TWO modern ‘gypsies’, Emil and Liliana Schmid, have been making a temporary home in Smithfield as they get ready for their next major adventure.
The couple hold a unique place in the Guinness Book of Records: theirs is the longest road journey ever made. No wonder! They left their home in Switzerland with a Toyota land cruiser almost 31 years ago – and they have not stopped travelling ever since. Their epic journey has taken them round the world more than once and, after visiting 181 countries there are very few borders left that they haven’t crossed.
Emil and Liliana arrived in Smithfield looking for an overnight spot on the way to Lesotho. Their guide book referred to the town as ‘picture book’ pretty, but they could hardly tell if this was correct because it was raining so hard.
Now they’ve been here two weeks, drying out, catching up on the admin of their trip – emails, the diary of their travels that they post on their website, saying hello to friends via Skype perhaps – and they have started to form an impression of our little dorp.
Perhaps not exactly ‘picture book’, says Liliana. ‘More like a frontier town. But beautiful in a special way - and very friendly.’ She tells the story of going into a local Smithfield shop for supplies. The second time she visited a woman in the shop asked her, ‘Are you new in town?’
It’s hard for people who live a boring life in a house that stands still and who wake up to the same view every day to understand what a 31-year car journey actually means.
For one thing it must mean that they have a very particular relationship: there’s no room in the car for anyone else, not even for a dog or a bird, and so they have had to get to know one another extremely well. How do they make decisions about where to go next, for example? They have one eye on the weather ahead as they like to avoid very cold temperatures, they know the places they haven’t yet seen and have a general idea of what country they want to head to. Apart from that – ‘Well we have a democracy inside that car,’ says Emil.
It also means that they have to be extremely faithful to their land cruiser. Their world record rankings depend on the journey being made in the same vehicle the whole time, so their rather antiquated land cruiser gets fixed over and over again.
Emil agrees that a new version would give them more space and comfort perhaps, but it might bring a set of new problems: at the moment he is able to fix just about anything that goes wrong. But if they were to travel with a more modern vehicle he would be concerned that the electronics would be too difficult for him to sort out if they broke.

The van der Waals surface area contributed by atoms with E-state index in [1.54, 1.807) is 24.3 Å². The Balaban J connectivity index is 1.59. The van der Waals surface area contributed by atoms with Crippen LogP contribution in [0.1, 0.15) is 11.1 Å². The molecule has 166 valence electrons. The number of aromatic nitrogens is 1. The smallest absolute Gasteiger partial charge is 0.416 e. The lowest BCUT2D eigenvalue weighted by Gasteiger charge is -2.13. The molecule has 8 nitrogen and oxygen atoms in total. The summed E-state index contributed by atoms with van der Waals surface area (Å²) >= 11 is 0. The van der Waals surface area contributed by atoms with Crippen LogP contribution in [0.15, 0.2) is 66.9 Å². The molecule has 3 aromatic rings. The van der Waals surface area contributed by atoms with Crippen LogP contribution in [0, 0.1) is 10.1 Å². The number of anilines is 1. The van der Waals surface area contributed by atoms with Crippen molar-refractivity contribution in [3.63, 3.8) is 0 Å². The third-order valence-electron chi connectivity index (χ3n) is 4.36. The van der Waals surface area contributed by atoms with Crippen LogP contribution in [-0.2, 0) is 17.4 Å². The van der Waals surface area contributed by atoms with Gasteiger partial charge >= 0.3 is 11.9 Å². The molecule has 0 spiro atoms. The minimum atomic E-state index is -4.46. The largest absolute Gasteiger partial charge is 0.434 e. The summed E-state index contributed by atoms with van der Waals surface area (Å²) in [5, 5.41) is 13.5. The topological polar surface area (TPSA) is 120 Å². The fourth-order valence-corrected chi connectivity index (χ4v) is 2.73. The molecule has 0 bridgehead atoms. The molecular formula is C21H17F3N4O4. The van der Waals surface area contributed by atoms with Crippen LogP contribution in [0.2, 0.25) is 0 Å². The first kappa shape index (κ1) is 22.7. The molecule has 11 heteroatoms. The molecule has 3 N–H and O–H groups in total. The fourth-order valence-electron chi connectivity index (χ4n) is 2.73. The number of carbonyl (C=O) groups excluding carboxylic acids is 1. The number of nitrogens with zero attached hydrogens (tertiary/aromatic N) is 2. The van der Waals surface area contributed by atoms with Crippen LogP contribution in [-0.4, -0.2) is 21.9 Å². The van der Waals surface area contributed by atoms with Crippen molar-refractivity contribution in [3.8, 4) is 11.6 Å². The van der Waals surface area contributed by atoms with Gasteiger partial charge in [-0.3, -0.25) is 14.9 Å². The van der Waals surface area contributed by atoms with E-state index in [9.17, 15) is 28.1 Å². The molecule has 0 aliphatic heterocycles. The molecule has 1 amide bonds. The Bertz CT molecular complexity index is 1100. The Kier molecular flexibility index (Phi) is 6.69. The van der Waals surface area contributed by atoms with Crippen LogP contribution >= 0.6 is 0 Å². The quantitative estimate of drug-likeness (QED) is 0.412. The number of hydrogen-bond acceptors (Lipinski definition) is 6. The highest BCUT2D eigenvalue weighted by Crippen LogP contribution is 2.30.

‘I’m happy Emil convinced me to start this adventure,’ says Liliana. ‘We’ve travelled 714 000 km in the land cruiser and the car is aging as we do.’ Emil, the fixer, agrees. ‘It always pops something when you don’t expect it. In the hard rain the day before we arrived in Smithfield I tried to wind the window down and it just fell back into the door. So I was standing in the pouring rain and I had to fix it.’
They stay in touch with friends and family via internet and email, and they have a dual website, in English and in German. ‘So much has changed in the 30 years we’ve been travelling: digital pictures now, ATMs where we can draw money and much better phone communications.’ But this has its disadvantages too. Because it’s so easy to do it they now feel they take far too many photographs and then have the problem of what to do with them all. Many are loaded on their website - www.worldrecordtour.com - but it is a long and painstaking process to sort through them all.
Even though they have driven into the modern age of communications, they still sometimes get post – actual paper in envelopes - like their annual Guinness world record certificate for example. And so they have to make arrangements for it to be collected. Their solution is for it to be sent to the Swiss consulate in the countries they plan to visit. Someone in Switzerland collects the post and sends it on. ‘It’s usually three months old by the time we receive it.’
They no longer have a home anywhere other than their car: all their furniture has been stored in Switzerland for more than 30 years and they pay regular storage hire to keep it safe. ‘We haven’t seen it in a long time,’ says Liliana. But there are no plans for going back. They feel their journey still stretches out far ahead of them and that they will keep going for as long as they are able.